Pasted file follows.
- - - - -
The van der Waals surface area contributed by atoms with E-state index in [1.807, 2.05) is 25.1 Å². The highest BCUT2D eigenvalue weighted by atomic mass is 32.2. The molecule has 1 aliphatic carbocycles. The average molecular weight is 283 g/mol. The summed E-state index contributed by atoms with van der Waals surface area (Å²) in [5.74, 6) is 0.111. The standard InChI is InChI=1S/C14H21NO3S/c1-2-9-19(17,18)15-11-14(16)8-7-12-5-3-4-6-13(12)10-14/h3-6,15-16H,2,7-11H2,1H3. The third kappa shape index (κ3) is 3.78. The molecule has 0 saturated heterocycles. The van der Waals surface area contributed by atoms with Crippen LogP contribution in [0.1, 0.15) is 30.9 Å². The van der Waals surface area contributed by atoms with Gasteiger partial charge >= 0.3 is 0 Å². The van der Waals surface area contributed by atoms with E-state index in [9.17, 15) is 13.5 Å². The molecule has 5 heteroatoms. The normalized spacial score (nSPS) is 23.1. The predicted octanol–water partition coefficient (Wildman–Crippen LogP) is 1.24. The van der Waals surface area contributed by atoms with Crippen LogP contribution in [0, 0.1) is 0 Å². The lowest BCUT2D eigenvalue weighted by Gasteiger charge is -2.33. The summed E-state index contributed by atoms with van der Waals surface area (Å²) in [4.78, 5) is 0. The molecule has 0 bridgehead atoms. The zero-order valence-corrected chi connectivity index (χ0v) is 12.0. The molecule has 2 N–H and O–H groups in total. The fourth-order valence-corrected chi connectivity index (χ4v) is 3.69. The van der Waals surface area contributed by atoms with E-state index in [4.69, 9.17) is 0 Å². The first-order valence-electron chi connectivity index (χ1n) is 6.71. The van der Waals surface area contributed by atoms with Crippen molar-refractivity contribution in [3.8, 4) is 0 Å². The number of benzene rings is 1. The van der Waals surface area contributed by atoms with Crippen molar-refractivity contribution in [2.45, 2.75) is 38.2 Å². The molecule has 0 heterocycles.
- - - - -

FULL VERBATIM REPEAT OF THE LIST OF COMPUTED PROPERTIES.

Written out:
The van der Waals surface area contributed by atoms with E-state index in [1.807, 2.05) is 25.1 Å². The highest BCUT2D eigenvalue weighted by atomic mass is 32.2. The molecule has 1 aliphatic carbocycles. The average molecular weight is 283 g/mol. The summed E-state index contributed by atoms with van der Waals surface area (Å²) in [5.74, 6) is 0.111. The standard InChI is InChI=1S/C14H21NO3S/c1-2-9-19(17,18)15-11-14(16)8-7-12-5-3-4-6-13(12)10-14/h3-6,15-16H,2,7-11H2,1H3. The third kappa shape index (κ3) is 3.78. The molecule has 0 saturated heterocycles. The van der Waals surface area contributed by atoms with Crippen LogP contribution in [0.1, 0.15) is 30.9 Å². The van der Waals surface area contributed by atoms with Gasteiger partial charge >= 0.3 is 0 Å². The van der Waals surface area contributed by atoms with E-state index in [9.17, 15) is 13.5 Å². The molecule has 5 heteroatoms. The normalized spacial score (nSPS) is 23.1. The predicted octanol–water partition coefficient (Wildman–Crippen LogP) is 1.24. The van der Waals surface area contributed by atoms with Crippen LogP contribution in [0, 0.1) is 0 Å². The lowest BCUT2D eigenvalue weighted by Gasteiger charge is -2.33. The summed E-state index contributed by atoms with van der Waals surface area (Å²) in [4.78, 5) is 0. The molecule has 0 bridgehead atoms. The zero-order valence-corrected chi connectivity index (χ0v) is 12.0. The molecule has 2 N–H and O–H groups in total. The fourth-order valence-corrected chi connectivity index (χ4v) is 3.69. The van der Waals surface area contributed by atoms with E-state index in [4.69, 9.17) is 0 Å². The first-order valence-electron chi connectivity index (χ1n) is 6.71. The van der Waals surface area contributed by atoms with Crippen molar-refractivity contribution in [3.8, 4) is 0 Å². The number of benzene rings is 1. The van der Waals surface area contributed by atoms with Crippen molar-refractivity contribution in [2.45, 2.75) is 38.2 Å². The molecule has 0 heterocycles.